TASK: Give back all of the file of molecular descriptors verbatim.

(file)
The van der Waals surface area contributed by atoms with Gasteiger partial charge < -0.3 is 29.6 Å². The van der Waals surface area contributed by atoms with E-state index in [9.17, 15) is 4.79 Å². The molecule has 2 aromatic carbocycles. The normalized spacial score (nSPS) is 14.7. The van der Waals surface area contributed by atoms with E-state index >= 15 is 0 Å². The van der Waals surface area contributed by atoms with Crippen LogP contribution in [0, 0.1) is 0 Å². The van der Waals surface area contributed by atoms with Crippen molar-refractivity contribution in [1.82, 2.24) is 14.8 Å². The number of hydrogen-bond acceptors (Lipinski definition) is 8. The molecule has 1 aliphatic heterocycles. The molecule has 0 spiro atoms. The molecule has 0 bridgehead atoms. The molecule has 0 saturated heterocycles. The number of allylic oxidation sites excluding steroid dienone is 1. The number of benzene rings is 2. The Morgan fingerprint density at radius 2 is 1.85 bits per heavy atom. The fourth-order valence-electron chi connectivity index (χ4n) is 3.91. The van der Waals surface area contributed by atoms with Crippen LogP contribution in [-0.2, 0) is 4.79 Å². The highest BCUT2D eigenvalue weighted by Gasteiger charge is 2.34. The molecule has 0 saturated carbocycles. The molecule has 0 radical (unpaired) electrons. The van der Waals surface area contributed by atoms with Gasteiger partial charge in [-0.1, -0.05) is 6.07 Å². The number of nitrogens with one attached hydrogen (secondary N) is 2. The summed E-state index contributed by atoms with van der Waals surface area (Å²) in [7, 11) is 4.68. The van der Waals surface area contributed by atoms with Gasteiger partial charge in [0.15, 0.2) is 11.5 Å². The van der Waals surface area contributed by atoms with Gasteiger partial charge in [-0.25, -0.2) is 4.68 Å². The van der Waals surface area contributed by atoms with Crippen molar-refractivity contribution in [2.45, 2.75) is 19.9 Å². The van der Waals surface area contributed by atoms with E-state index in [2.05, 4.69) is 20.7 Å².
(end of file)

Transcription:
The van der Waals surface area contributed by atoms with Gasteiger partial charge < -0.3 is 29.6 Å². The van der Waals surface area contributed by atoms with E-state index in [9.17, 15) is 4.79 Å². The molecule has 2 aromatic carbocycles. The normalized spacial score (nSPS) is 14.7. The van der Waals surface area contributed by atoms with E-state index >= 15 is 0 Å². The van der Waals surface area contributed by atoms with Crippen LogP contribution in [0, 0.1) is 0 Å². The van der Waals surface area contributed by atoms with Crippen molar-refractivity contribution in [1.82, 2.24) is 14.8 Å². The number of hydrogen-bond acceptors (Lipinski definition) is 8. The molecule has 1 aliphatic heterocycles. The molecule has 0 spiro atoms. The molecule has 0 bridgehead atoms. The molecule has 0 saturated heterocycles. The number of allylic oxidation sites excluding steroid dienone is 1. The number of benzene rings is 2. The Morgan fingerprint density at radius 2 is 1.85 bits per heavy atom. The fourth-order valence-electron chi connectivity index (χ4n) is 3.91. The van der Waals surface area contributed by atoms with Crippen LogP contribution in [-0.2, 0) is 4.79 Å². The highest BCUT2D eigenvalue weighted by Gasteiger charge is 2.34. The molecule has 0 saturated carbocycles. The molecule has 0 radical (unpaired) electrons. The van der Waals surface area contributed by atoms with Gasteiger partial charge in [-0.1, -0.05) is 6.07 Å². The number of nitrogens with one attached hydrogen (secondary N) is 2. The summed E-state index contributed by atoms with van der Waals surface area (Å²) in [7, 11) is 4.68. The van der Waals surface area contributed by atoms with Gasteiger partial charge in [0.15, 0.2) is 11.5 Å². The van der Waals surface area contributed by atoms with Gasteiger partial charge in [-0.25, -0.2) is 4.68 Å². The van der Waals surface area contributed by atoms with Crippen molar-refractivity contribution in [2.45, 2.75) is 19.9 Å². The van der Waals surface area contributed by atoms with E-state index in [2.05, 4.69) is 20.7 Å².